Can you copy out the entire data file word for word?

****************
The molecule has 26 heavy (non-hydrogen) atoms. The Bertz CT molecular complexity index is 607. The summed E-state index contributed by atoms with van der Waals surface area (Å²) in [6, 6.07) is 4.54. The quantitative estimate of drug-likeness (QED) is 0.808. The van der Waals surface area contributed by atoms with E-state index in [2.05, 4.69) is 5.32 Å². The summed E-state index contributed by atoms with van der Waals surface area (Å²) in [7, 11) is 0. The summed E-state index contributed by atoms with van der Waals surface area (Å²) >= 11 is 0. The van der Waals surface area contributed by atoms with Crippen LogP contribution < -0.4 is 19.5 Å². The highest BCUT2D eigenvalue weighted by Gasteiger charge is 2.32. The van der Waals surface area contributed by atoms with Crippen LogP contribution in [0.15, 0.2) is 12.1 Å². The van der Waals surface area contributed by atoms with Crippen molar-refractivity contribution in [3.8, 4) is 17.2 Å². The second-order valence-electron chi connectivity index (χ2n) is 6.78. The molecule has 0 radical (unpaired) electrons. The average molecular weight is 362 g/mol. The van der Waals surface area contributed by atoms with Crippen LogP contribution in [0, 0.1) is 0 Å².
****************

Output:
The molecule has 26 heavy (non-hydrogen) atoms. The Bertz CT molecular complexity index is 607. The summed E-state index contributed by atoms with van der Waals surface area (Å²) in [6, 6.07) is 4.54. The quantitative estimate of drug-likeness (QED) is 0.808. The van der Waals surface area contributed by atoms with E-state index in [2.05, 4.69) is 5.32 Å². The summed E-state index contributed by atoms with van der Waals surface area (Å²) in [7, 11) is 0. The summed E-state index contributed by atoms with van der Waals surface area (Å²) >= 11 is 0. The van der Waals surface area contributed by atoms with Crippen LogP contribution < -0.4 is 19.5 Å². The highest BCUT2D eigenvalue weighted by Gasteiger charge is 2.32. The van der Waals surface area contributed by atoms with Crippen LogP contribution in [0.15, 0.2) is 12.1 Å². The van der Waals surface area contributed by atoms with Crippen molar-refractivity contribution in [3.8, 4) is 17.2 Å². The second-order valence-electron chi connectivity index (χ2n) is 6.78. The molecule has 0 radical (unpaired) electrons. The average molecular weight is 362 g/mol. The van der Waals surface area contributed by atoms with Crippen LogP contribution in [0, 0.1) is 0 Å².